Fujifilm 56mm Fujinon

Fujinon 56mm Review

5 mins read

There is no questioning the quality of the Fujinon lenses. Each lens has its own quality and personality delivering stunning, sharp images without issue.

Everyone has a favourite, that one lens that just seems to fit with a photographer’s workflow and anyone I know trying the Fujinon 56mm for the first time falls in love with it instantly.

As you may know if I’m not hunting landscapes I’m using a shallow depth of field to create bokeh filled shots. The 56mm offers it all, pin sharp, stunning bokeh and amazing in low light conditions. (See Gallery below).

Belfast Love Locks

I recently had the pleasure of attending a BIPPNI event hosted by Trevor Yerbury and a common thread of conversation was the performance of the 56mm lens from photographers using the X-Pro1 and X-T1 cameras.

The 56mm is big, not DSLR lens big but bigger than the other members of the Fujinon lens family. To put it context, I moved to mirrorless to escape carrying a heavy camera around all day and the X-T1 with the 56mm lens is still extremely comfortable as an everyday and all day setup.

Omagh Folk Park

I took the X-T1 and 56mm on a family day out to the brilliant American Folk Park in Omagh.

The park is a great educational experience and the staff offered a remarkable insight into the history of the area. Northern Ireland museums are an exceptional source of education and always a brilliant day out.

56mm Gallery

Shooting Shallow can be a challenge and f/1.2 offers a very narrow depth of field. In terms of full frame this is approximately equivalent to 84mm at f/1.8 (explained here) which is perfect for portrait photography. A combination on the 23mm and 56mm would be a great setup for family and wedding photography.

The Nifty Fifty

Ok, the nifty fifty six to be more accurate, but the 50mm lens is favourited by many for its bokeh experience. It is interesting to look at some of the 50mm groups of Flickr to see the mix of full frame and cropped sensor images and find many of the biggest 50mm fans are actually using the lens on a cropped body. In the same way the 56mm Fujinon offers the bokehlicious experience of a 50mm on a cropped sensor with an extra stop of light and a slightly more complimentary focal length.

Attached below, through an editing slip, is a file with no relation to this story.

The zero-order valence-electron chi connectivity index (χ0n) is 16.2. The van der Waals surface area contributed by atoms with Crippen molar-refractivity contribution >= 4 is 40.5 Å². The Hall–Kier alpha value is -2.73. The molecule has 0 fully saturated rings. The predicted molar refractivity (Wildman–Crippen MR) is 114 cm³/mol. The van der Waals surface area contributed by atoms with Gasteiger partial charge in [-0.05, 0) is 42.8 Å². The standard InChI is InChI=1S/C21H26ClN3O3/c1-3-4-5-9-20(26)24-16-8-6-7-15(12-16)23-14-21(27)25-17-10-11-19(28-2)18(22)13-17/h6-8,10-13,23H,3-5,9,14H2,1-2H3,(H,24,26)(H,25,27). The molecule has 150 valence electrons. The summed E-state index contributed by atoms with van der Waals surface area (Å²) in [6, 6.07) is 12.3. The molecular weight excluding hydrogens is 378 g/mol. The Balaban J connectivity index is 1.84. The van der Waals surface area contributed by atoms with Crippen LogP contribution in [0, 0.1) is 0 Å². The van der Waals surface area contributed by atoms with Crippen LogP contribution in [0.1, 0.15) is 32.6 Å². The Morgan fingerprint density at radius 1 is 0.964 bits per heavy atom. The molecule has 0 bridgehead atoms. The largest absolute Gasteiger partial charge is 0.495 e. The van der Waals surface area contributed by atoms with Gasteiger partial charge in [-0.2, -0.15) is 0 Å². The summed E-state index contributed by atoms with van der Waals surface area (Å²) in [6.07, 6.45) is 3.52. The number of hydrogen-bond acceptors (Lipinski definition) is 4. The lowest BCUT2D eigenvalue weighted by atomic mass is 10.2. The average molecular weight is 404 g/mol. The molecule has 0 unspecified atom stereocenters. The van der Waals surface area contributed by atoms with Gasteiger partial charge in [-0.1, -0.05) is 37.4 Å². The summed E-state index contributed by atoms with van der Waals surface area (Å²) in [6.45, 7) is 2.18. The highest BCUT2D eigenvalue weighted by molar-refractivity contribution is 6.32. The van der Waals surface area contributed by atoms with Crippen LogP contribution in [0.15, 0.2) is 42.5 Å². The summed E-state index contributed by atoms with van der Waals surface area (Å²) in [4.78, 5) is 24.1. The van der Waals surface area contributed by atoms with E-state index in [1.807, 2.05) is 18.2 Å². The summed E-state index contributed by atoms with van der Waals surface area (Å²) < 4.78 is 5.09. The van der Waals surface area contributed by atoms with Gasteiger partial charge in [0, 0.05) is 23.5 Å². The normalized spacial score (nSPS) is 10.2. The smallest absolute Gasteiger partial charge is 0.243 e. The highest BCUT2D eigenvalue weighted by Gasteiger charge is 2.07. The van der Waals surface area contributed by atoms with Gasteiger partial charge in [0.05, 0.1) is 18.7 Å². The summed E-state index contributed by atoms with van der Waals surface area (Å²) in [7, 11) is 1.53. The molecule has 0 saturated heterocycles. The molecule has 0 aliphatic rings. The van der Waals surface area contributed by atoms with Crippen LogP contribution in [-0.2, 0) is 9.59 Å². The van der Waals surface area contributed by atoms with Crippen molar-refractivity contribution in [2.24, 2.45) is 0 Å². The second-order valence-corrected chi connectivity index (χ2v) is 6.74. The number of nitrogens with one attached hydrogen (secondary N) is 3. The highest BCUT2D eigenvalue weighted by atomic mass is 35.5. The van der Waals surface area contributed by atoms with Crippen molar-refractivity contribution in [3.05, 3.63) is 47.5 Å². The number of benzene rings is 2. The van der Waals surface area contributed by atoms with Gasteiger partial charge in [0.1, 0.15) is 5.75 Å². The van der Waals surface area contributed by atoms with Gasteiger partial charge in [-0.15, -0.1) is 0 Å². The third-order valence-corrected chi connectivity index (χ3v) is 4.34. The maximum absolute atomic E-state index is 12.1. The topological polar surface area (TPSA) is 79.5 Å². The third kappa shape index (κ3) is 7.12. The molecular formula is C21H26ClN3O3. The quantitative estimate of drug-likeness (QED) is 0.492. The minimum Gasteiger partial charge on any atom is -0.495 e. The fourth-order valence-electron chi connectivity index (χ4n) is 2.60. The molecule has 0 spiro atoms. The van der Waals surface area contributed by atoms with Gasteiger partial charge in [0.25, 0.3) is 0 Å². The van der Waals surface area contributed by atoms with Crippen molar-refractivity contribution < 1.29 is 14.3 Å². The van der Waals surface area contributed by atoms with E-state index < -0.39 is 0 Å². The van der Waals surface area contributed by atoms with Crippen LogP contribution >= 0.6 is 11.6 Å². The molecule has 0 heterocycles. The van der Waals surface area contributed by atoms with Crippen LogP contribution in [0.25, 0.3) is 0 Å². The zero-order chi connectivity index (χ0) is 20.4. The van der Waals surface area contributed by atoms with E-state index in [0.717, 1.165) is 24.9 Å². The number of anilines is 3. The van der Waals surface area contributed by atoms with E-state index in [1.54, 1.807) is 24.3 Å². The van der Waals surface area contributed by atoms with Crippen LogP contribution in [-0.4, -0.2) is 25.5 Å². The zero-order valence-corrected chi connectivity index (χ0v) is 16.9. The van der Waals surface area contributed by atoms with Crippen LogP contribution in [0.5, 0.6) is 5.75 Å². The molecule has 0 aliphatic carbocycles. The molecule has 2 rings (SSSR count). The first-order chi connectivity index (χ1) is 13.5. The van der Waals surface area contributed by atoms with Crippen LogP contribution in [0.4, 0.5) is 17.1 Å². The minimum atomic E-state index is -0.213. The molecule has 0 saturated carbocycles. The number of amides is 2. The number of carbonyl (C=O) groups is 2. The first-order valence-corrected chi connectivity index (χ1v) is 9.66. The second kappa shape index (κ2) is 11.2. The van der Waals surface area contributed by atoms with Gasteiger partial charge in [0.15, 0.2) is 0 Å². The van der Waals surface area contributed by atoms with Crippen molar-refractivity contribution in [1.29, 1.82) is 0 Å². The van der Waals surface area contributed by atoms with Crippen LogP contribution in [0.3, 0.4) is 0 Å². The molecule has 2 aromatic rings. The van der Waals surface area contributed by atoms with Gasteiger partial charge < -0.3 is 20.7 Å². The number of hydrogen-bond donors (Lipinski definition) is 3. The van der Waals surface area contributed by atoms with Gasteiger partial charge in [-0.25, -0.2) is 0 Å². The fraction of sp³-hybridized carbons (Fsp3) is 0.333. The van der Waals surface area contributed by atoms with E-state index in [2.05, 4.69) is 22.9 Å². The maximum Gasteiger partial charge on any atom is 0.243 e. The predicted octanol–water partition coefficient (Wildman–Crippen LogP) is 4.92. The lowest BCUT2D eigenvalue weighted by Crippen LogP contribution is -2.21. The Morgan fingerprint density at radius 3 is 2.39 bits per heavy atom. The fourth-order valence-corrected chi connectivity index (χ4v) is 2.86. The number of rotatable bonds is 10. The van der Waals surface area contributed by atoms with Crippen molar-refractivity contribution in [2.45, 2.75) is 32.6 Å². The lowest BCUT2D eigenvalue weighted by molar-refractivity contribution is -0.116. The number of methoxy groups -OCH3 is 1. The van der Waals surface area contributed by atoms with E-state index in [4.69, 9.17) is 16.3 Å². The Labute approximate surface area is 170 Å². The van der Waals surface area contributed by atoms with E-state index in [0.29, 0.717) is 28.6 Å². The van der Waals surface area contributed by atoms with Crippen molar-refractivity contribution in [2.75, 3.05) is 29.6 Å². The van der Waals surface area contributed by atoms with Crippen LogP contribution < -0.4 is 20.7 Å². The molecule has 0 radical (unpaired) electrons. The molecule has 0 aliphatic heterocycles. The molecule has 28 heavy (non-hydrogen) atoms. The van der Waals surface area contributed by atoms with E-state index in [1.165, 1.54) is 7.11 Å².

The 56mm is definitely a people lens, it is perfect for separating the subject of an image from the background but at the same time keeping the proportions accurate and complimentary. I think the reason photographers fall for the 56mm so quickly is the fact it is so easy to control. Shooting at large apertures isn’t easy especially when the subject is always moving yet the 56mm is extremely accurate and picks the focus point accurately with each shot.

Toshinobu Takamitsu R-Space

The above image is from a piece of documentary photography for Toshinobu Takamitsu. The 56mm is excellent, easy to control and the ability to focus and capture images fast enough even with a moving subject.

In Conclusion

If you are looking for a lens that captures sharp images and stunning bokeh the 56mm is definitely the lens to go for. The perfect partner to the 23mm it has to be one of best lenses I have used in terms of performance and image quality. The 56mm is a bokeh machine that is perfect for people photography. It is a joy to use and will be a firm favourite on my X-T1 for sometime to come. I have set up a 56mm flickr set here that will grow over time.


Fujfilm X-T1
Shooting Shallow eBook


David is a documentary and landscape photographer covering everything from dramatic long exposure landscape photography through to live music. David is a former Official Fujifilm X Photographer.

1 Comment

  1. Nice write-up. I would be curious to know for studio (1 – 2 people) photography, would it be better to combine the 35mm with the 56mm instead of the 23mm?

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